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Infrastructure bill positive for bull haulers

Allison Rivera, executive director of government affairs for the National Cattlemen’s Beef Association, said it’s important to recognize that the bill that will soon be signed by President Biden is the hard infrastructure bill. The reconciliation package, which includes social spending, is still in discussion in both chambers.

The first positive item in the infrastructure bill for agriculture producers is the funding to improve hard infrastructure.

“NCBA supported the hard infrastructure because it has funding in it for roads and bridges and all of the things we need to be in good working order for us to be able to move cattle across this country and to get beef on those grocery store shelves,” Rivera said.



Rural broadband funding is also a part of the infrastructure bill. Rivera said producers are asked to do more and more every day, and they have to be able to move at the speed of commerce and keep up with the market to be effective.

The inclusion of the backend 172 road mile/150 air mile exemption for livestock haulers under miles of service gives livestock haulers flexibility they have been asking for, something she said has been top of mind during her five-year tenure at NCBA.



“We’ve been trying to meet the need for flexibility under very onerous, one-size-fits-all hours of service rules,” she said. “The inclusion of another 172 road miles from the destination of a haul for livestock haulers is absolutely going to provide that flexibility.”

Rick Yost, owner of V-Y Trucking in Sterling, Colo., said there was previously a 150-mile exemption on the front end or point of origin, but the addition of the exemption on the destination end is a good deal. Yost, who has 10 livestock haulers on the road, said he has one particular haul from Montana to Kansas that will be able to be legally completed in a single run as a result of this exemption.

One of V-Y’s drivers loads pairs bound for Wyoming. Photo by Rachel Gabel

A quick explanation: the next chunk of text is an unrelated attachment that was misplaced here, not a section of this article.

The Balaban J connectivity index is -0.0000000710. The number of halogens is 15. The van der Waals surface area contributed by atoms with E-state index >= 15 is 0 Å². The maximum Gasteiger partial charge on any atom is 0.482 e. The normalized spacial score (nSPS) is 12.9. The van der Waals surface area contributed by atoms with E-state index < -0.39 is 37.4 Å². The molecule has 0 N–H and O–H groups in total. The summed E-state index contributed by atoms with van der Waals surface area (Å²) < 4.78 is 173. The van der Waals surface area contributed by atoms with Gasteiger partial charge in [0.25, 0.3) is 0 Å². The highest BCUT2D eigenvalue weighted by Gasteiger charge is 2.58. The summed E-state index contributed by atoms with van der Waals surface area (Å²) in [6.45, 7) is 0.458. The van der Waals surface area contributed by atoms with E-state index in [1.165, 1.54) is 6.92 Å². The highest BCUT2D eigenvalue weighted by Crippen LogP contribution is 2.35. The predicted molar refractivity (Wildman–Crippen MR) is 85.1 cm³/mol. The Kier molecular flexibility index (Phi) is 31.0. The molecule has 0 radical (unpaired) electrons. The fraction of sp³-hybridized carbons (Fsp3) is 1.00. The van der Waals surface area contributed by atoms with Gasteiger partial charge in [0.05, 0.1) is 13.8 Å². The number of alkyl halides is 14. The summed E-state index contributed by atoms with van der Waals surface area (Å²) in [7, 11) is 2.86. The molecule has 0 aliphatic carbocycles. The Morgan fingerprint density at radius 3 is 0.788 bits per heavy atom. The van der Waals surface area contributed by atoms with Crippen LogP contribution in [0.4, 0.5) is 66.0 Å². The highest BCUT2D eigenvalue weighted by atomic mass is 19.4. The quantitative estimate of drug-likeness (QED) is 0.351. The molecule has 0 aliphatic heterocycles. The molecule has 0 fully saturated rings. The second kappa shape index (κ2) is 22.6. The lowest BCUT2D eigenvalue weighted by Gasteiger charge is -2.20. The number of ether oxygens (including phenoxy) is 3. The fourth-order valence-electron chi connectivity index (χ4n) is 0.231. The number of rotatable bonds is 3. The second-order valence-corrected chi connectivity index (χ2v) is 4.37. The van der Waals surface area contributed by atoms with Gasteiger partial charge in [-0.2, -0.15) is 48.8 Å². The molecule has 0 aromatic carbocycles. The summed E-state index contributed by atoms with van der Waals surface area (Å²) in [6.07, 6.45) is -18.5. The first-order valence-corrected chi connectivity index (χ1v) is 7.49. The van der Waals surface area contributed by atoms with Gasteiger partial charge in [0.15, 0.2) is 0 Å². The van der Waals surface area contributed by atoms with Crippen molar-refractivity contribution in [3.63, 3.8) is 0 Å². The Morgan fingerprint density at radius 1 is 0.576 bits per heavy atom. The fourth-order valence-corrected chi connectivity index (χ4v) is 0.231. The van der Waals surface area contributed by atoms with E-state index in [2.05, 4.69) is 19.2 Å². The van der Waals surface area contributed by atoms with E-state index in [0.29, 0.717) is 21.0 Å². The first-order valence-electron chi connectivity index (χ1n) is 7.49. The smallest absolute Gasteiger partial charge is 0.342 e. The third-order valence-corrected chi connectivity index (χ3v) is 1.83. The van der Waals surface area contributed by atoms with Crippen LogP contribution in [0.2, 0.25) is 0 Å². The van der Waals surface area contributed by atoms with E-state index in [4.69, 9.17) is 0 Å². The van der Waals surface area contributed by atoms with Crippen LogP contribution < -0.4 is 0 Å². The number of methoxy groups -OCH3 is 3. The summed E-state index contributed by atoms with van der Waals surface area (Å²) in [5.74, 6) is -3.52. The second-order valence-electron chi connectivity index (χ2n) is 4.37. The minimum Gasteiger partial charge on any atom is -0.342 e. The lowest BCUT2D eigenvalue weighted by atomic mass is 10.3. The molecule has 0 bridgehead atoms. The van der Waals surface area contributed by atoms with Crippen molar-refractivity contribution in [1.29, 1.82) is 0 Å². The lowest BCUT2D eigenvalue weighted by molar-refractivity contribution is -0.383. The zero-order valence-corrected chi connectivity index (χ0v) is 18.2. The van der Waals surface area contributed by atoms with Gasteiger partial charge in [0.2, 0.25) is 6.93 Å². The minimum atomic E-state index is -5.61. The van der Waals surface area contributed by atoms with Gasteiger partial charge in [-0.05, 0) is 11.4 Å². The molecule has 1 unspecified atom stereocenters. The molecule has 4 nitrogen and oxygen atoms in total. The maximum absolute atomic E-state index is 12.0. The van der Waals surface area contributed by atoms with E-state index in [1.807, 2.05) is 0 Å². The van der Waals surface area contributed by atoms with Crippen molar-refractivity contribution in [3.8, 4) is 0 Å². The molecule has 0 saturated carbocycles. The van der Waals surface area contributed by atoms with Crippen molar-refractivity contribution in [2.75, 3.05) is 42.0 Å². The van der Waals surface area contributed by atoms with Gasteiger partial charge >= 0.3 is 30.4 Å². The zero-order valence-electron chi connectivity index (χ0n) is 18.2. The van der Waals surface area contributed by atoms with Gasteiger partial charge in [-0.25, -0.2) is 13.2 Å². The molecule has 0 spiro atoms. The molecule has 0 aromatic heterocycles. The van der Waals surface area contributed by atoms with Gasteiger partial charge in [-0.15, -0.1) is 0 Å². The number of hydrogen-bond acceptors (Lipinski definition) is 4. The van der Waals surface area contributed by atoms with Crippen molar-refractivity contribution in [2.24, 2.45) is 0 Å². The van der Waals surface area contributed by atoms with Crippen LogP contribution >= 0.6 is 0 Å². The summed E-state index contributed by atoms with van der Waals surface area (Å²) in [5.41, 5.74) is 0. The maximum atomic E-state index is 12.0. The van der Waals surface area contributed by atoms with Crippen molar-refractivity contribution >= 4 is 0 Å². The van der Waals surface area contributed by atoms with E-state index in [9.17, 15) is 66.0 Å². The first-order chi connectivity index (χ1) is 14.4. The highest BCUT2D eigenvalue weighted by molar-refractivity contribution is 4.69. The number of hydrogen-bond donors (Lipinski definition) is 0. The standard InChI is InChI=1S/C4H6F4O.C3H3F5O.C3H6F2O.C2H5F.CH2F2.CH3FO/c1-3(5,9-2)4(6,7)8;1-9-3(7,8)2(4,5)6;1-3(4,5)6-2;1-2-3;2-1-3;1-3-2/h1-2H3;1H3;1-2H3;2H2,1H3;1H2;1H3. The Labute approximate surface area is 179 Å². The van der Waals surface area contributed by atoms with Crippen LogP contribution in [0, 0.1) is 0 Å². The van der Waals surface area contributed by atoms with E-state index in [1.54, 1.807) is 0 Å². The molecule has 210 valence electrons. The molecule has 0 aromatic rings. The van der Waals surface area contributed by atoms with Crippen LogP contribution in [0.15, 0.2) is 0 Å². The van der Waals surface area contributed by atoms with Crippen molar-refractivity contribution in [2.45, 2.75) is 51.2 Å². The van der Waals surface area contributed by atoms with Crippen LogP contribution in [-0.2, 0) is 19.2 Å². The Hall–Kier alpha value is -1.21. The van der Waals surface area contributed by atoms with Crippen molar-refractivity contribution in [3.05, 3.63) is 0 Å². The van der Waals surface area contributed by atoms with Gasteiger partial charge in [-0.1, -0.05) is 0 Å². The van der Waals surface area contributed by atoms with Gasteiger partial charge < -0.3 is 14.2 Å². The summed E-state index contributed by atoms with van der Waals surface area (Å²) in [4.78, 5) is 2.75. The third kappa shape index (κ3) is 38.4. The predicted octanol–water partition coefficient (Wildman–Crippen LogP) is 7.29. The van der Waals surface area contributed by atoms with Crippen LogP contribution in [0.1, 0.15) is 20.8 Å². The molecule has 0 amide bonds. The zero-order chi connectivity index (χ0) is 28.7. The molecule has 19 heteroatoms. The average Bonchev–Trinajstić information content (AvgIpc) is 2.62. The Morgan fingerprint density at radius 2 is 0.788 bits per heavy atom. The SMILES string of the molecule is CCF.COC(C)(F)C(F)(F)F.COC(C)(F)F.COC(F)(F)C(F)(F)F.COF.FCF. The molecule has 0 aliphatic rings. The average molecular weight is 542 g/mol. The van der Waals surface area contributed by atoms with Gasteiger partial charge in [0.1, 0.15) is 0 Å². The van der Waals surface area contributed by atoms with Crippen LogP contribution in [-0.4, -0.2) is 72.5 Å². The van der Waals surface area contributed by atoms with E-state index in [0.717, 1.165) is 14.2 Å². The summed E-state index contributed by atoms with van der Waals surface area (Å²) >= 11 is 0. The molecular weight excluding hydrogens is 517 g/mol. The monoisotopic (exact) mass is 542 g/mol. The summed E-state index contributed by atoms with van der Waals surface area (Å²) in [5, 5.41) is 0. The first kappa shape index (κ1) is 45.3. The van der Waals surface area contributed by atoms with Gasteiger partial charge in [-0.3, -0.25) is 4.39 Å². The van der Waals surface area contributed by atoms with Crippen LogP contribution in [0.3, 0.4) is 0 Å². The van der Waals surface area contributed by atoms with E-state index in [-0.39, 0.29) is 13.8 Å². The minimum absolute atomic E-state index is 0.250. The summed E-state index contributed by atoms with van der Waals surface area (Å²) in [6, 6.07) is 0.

“With that being said, if you get tired, you pull over and get some sleep,” he said. “I don’t want customers to expect that — that’s running almost 1,000 miles with no sleep — and sometimes you can and sometimes you can’t. If that driver needs to pull over and sleep, they should.”

In his 43 years of experience, he said he’s had more than a couple of customers frustrated when the driver is four or five hours behind after stopping for sleep, but he said no one had a wreck and the cattle were just fine when the truck arrived.

“It’s a good deal,” he said. “I don’t see any negatives to it.”

AG EXEMPTION

Moving forward with the the ag exemption, Rivera said NCBA will continue to work with FMCSA (Federal Motor Carrier Safety Administration) to make sure the on-the-ground enforcement agents know there is a new exemption for livestock haulers, so haulers don’t have any problem using the new exemption.

Exemptions aside, trucking hasn’t been an easy business in recent years. Yost used to run 20 trucks but, just like many employers, is having a hard time finding qualified drivers. On Wednesday morning alone, he turned down nearly 60 loads for the week.

In the past 20 days or so, he said, rates have been driven up by the high cost of diesel from about 10% to 20%. With these problems compounding an already-busy time of year, he said he’s heard of cattle waiting at the sale barn on a truck for a week, a situation he said was previously unheard of.

A new federal change to the Commercial Drivers License requirements, he said, will also make finding drivers more difficult, especially as many experienced drivers near retirement age.

“A kid who grew up on a farm hauling grain and hay with their truck will have to take a class to get his CDL,” he said. “He’ll have to spend several weeks and $5,000 or $6,000 on a class, already knowing maybe more than the teachers do because dad taught him on the farm, you know, the right way.”

Yost was part of a group that was identifying solutions to allow an agricultural exemption to the new rule, but he said the results seem to have fallen on deaf ears.

As for the social spending-heavy reconciliation package, Rivera said it is still up in the air though NCBA is keeping a close eye on it to ensure that the bill will not be paid for on the backs of farmers and ranchers.

“When you have a large spending package, there is a lot of confusion about what is in it,” she said. ‘Specifically, there has been a lot of discussion about whether or not that includes a so-called cow tax or fee for livestock emissions, and from everything we’ve seen that has not been included.”

Rivera said the House and Senate are both in recess this week, though discussions about the contents of the reconciliation package are ongoing and NCBA is closely monitoring items up for debate. There is currently no timeline for that package to see a vote of either chamber.


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